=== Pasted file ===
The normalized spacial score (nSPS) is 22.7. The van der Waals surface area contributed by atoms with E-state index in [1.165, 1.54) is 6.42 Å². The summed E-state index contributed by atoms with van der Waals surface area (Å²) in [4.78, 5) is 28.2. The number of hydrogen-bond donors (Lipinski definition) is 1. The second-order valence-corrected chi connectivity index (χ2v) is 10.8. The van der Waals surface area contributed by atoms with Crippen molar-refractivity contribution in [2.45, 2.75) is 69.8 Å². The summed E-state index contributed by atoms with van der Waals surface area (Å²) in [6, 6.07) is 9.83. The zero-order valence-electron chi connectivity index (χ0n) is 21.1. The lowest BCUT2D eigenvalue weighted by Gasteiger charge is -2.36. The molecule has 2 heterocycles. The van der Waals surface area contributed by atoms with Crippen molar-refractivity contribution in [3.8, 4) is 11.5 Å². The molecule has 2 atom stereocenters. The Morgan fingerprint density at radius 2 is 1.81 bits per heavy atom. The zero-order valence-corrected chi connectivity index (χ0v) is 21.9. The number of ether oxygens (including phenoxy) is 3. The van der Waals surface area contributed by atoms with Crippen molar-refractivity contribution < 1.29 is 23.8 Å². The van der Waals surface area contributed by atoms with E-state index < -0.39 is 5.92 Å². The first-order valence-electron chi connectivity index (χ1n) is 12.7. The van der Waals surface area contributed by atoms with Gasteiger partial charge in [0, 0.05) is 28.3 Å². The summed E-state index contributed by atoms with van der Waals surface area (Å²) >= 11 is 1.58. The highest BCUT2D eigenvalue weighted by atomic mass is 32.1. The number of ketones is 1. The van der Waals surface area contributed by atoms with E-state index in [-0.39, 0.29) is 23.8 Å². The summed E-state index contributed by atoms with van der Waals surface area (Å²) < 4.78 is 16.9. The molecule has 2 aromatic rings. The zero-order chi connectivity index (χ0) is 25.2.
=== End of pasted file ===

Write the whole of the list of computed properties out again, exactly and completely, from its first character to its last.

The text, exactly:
The normalized spacial score (nSPS) is 22.7. The van der Waals surface area contributed by atoms with E-state index in [1.165, 1.54) is 6.42 Å². The summed E-state index contributed by atoms with van der Waals surface area (Å²) in [4.78, 5) is 28.2. The number of hydrogen-bond donors (Lipinski definition) is 1. The second-order valence-corrected chi connectivity index (χ2v) is 10.8. The van der Waals surface area contributed by atoms with Crippen molar-refractivity contribution in [2.45, 2.75) is 69.8 Å². The summed E-state index contributed by atoms with van der Waals surface area (Å²) in [6, 6.07) is 9.83. The zero-order valence-electron chi connectivity index (χ0n) is 21.1. The lowest BCUT2D eigenvalue weighted by Gasteiger charge is -2.36. The molecule has 2 heterocycles. The van der Waals surface area contributed by atoms with Crippen molar-refractivity contribution in [3.8, 4) is 11.5 Å². The molecule has 2 atom stereocenters. The Morgan fingerprint density at radius 2 is 1.81 bits per heavy atom. The zero-order valence-corrected chi connectivity index (χ0v) is 21.9. The number of ether oxygens (including phenoxy) is 3. The van der Waals surface area contributed by atoms with Crippen molar-refractivity contribution < 1.29 is 23.8 Å². The van der Waals surface area contributed by atoms with E-state index < -0.39 is 5.92 Å². The first-order valence-electron chi connectivity index (χ1n) is 12.7. The van der Waals surface area contributed by atoms with Gasteiger partial charge in [0, 0.05) is 28.3 Å². The summed E-state index contributed by atoms with van der Waals surface area (Å²) >= 11 is 1.58. The highest BCUT2D eigenvalue weighted by atomic mass is 32.1. The number of ketones is 1. The van der Waals surface area contributed by atoms with E-state index in [-0.39, 0.29) is 23.8 Å². The summed E-state index contributed by atoms with van der Waals surface area (Å²) < 4.78 is 16.9. The molecule has 2 aromatic rings. The zero-order chi connectivity index (χ0) is 25.2.